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A Day in the Life of a Farmers Market Vendor

Ceighlee Fennel

The life of a farmer’s market vendor may not be what you think.

“A day in the life of a farmers market vendor is tough physically and mentally,” Shawn Blaze, the owner of Avocado Toast Brothers said. “But at the end of everything it’s a lot of fun because you’re talking to people face to face, you’re meeting new people, you’re smiling and everyone else is smiling and it’s just a great environment to be outside and communicating with people.”

For Blaze, his day starts very early. He gets up before sunrise to prepare his popular avocado dishes. He creates his dishes using thick toast, avocado spread and then adds his flare on top. A popular one is the breakfast toast with an egg on top. He also includes microgreens and goat cheese in his other dishes.

“I wake up at about 4:30 (a.m.) for the market and end up getting to the warehouse an hour later,” Blaze said. “Most of the prep is done at the market for myself, however, for a lot of vendors, they wake up even earlier to cook a lot more food.”

Blaze is just one of the roughly 45 vendors who participate in the Little Italy Farmers Market every Wednesday from 9 a.m. to 1 p.m. and Saturday from 8 a.m. to 2 p.m.

The Wednesday market is much smaller, spanning two blocks and more targeted to the locals who want to shop for locally-grown produce than the Saturday market.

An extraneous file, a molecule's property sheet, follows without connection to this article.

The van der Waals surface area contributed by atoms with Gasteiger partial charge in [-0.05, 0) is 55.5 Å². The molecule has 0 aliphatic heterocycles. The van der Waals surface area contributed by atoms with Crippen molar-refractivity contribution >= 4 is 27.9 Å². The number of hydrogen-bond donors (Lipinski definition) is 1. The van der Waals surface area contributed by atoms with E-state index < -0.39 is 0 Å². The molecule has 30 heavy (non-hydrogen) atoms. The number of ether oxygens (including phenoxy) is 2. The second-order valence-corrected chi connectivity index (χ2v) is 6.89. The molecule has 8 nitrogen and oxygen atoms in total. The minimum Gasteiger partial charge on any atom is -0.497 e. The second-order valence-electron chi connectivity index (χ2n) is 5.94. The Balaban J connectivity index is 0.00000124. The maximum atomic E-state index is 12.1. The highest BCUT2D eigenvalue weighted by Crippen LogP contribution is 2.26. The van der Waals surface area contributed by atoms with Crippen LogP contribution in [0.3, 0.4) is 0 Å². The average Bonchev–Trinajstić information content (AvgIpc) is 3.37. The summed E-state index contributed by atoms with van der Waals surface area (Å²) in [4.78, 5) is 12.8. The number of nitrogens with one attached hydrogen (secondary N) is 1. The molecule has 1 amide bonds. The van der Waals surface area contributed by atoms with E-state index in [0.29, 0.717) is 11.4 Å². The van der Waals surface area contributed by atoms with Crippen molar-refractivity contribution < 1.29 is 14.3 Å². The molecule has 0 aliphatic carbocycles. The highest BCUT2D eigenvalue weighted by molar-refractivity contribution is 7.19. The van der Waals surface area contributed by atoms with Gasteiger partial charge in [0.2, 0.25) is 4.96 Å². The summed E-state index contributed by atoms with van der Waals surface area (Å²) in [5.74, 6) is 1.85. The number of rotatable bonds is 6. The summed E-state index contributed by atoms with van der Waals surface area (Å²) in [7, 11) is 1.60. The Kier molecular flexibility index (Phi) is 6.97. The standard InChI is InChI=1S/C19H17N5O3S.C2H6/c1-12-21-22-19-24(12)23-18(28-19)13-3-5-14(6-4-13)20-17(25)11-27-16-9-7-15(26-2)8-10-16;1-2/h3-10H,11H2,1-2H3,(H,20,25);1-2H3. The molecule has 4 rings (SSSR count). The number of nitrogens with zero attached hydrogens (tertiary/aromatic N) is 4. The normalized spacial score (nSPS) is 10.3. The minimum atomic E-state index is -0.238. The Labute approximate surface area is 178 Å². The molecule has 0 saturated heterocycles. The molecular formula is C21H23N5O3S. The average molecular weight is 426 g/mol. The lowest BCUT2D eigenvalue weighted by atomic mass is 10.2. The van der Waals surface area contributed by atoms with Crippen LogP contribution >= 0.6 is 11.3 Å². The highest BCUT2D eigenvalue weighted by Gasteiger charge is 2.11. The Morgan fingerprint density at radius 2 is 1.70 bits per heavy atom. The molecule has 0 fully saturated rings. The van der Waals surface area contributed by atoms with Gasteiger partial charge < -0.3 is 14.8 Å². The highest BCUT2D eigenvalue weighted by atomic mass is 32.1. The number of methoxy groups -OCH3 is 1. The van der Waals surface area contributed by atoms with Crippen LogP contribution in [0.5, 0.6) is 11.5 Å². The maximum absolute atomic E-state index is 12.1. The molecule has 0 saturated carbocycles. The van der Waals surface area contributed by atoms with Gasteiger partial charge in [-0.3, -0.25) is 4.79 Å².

Aside from the early hours, a lot of the cooking done at a vendor’s stall may have been prepped in a prep kitchen hours before.

“I try to make it as simple as possible,” Blaze said. “I’m basically building a restaurant for people and then breaking it down.”

Elizabeth Cramer is the owner and chef of FaVe Tacos. She specializes in fast veggie tacos because she wants to make fast healthy food more accessible. She works the farmers market every day, except Mondays.

“It’s really difficult because the amount of prep that goes into healthy food is so much more than unhealthy food,” said Cramer. “It’s much much harder putting in the time and energy into prepping six different veggies or vinaigrettes to put it into something much much healthier.”

For other vendors, it’s not just about waking up early and the prep, it’s about farming. 

Grandma Sally’s Farm is all organic but is different from certified organic produce in groceries.

“A lot of people are uninformed that even if you are certified organic all that means is that you are certified to use organic pesticides,” said Malania Buford, the co-owner and operator of Grandma Sally’s Farm. “It’s not good for your body, so we just don’t use any of it.”

Buford only has one other person working with her, her husband. They do all of the farming, maintenance, planting and chores on their own.

Originally, Buford was a waitress and her husband was a nurse, but this is the first year they dedicate their time completely to farming. The reason they switched careers is because of Buford’s mother.

“My mom got cancer, Stage 4 lymphoma non-hodgkin, and the doctors had given her a year to live,” Buford said. “So, she went the holistic approach and did it all through diet.”

Now, 10 years later, Buford’s mother is in remission and she did it all through diet which really inspired the Bufords to learn about farming and create their business.

For Buford, being a vendor is hard work but also enjoyable.

“I’ll come here, unload, set up everything up and then just enjoy the day,” said Buford. “All the different people, it’s really awesome and really supportive and I try to give people as much education as I can.”

This report was a collaboration between NBC 7 and the SDSU School of Journalism and Media Studies.

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